Tuesday, September 22, 2015

R&I Report Brainstorm - El Secretario

I want to use this blog post as an opportunity to gather my thoughts for my Representation and Identity Report. Part of my struggle in preparation for this paper comes from my lack of exposure to the telenovelas, meaning I'm not as far into the shows as I would like to be at this point (definitely no one to blame but myself!). I love the flexibility that we are granted in this class because when it was time to choose a telenovela to watch this semester, I was torn between two. Had I not been allowed to follow both, I may have simply chosen "Lo que la vida me róbo" and then not had the opportunity to discuss various topics that I have found very interesting in "El secretario."

The most obvious topic to mention is the gender representation in "El secretario." The title itself refers to a male secretary, which is portrayed as taboo in the telenovela (a reflection of Colombian machista society). At the beginning of the telenovela, after we are introduced to Emilio's current life situation, we also learn that Antonia has made it her mission to hire a male secretary because her boyfriend's brother, Mario Seguro, has a pattern of flirting with and seducing his female secretary and Antonia is sick of dealing with this inappropriate relationship. When Emilio is hired as the secretary, he believes there was a misunderstanding because there is no reason for a man to have a secretary job! He causes a scene, but eventually realizes he is desperate for a job and ends up becoming the first male secretary at the company. We know he is the first because Castillo, the man in charge of paperwork and uniforms at the company, explains that the only uniforms they have are for women. Antonia encourages Castillo to make something work for Emilio, and he cooperates. I appreciate the representation of a male secretary in this show (not only a representation, but the fact that the show is centered around this concept), because it is a more modern idea and shows progress in society.

I think it is interesting how the writers depict the stereotype of the secretary job as being too easy for a man to take on, however when Emilio starts his job, he quickly learns that he is not necessarily over qualified for such a "simple" job. He struggles and 2 of the 3 female secretaries refuse to help him because of how he disrespected their job and their character as working women in society. One of the 3 secretaries, however, has a soft spot for Emilio and tries to help him as best she can without her "friends" hating her.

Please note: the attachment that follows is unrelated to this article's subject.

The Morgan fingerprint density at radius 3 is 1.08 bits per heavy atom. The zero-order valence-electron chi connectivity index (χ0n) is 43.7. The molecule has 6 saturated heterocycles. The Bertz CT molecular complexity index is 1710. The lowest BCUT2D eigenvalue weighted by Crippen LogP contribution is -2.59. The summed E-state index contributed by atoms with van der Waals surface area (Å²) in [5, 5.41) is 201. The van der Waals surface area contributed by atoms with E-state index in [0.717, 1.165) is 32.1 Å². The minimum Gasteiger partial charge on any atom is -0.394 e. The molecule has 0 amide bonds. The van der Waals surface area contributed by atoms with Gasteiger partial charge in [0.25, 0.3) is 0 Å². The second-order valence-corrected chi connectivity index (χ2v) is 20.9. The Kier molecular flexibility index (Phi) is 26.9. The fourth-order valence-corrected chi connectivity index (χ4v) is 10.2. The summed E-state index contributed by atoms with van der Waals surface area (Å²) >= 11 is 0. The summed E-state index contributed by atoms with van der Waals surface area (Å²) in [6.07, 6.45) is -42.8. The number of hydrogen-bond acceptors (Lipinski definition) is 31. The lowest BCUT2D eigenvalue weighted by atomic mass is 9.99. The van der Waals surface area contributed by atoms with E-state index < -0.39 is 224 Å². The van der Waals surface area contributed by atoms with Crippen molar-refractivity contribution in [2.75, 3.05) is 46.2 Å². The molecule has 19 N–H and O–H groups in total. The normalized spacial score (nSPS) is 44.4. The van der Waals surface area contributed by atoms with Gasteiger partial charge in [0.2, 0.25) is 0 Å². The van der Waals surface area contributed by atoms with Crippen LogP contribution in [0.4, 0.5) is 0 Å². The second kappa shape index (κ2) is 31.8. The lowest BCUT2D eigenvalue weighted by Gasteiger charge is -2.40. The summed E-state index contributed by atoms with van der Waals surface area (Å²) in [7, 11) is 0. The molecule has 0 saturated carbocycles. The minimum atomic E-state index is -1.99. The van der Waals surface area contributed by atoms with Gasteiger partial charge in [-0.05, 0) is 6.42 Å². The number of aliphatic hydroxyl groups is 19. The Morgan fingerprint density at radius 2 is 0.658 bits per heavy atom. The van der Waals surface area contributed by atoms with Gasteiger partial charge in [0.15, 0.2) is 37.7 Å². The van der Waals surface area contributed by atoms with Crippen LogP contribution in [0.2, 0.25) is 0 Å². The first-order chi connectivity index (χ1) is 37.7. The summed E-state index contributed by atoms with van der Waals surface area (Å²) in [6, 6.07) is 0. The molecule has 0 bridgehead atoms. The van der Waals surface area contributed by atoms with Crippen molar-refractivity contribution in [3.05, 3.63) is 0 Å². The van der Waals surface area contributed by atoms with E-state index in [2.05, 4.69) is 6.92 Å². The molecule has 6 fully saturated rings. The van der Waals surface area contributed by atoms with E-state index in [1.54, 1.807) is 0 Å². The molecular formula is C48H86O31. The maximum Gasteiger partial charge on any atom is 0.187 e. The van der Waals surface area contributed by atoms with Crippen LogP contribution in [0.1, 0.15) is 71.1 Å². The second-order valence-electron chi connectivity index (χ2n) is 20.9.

Something else I would like to discuss is the "machismo" in Colombian and many Latin American cultures. Most often (and rightfully so) when discussing machismo, the focus is on women's inequality and struggle for social change. However, from the perspective of analyzing "El secretario," Emilio is dealing with overcoming stereotypes and fitting in at his workplace. Furthermore, in her article, "Fraught with contradictions: The production, depiction, and consumption of women in a Venezuelan telenovela," Dr. A states, "…there is a significant incidence of male infidelity and a sociocultural legitimization of this behavior," which is also evident in "El secretario," because Félix is cheating on Antonia with her best friend, Paola. As a viewer, my heart goes out to Emilio because he is overcoming battle after battle in the workplace and his personal life, and he is obviously better for Antonia than her cheating boyfriend!

One last thing I should touch on because it has come up a few times thus far in the telenovela is how the show has handled sexuality and portrayed the misconception that Emilio was gay. I think overall nothing too outrageous or offensive was written in the dialogue. When confronted by Antonia with this personal question, however, Emilio did act very defensive and in the most respectful was possible he was angered by the fact that his coworkers would spread that gossip. Personally, I would handle that differently and I wouldn't be as offended if my sexual orientation was mistaken, but for men, especially in a machista society, I think homosexuality is a more uncomfortable topic. Here is a screenshot of how episode 5 ended:



To conclude, I hope to focus on how gender norms and sexual orientation are depicted in "El secretario" in my Representation and Identity report.

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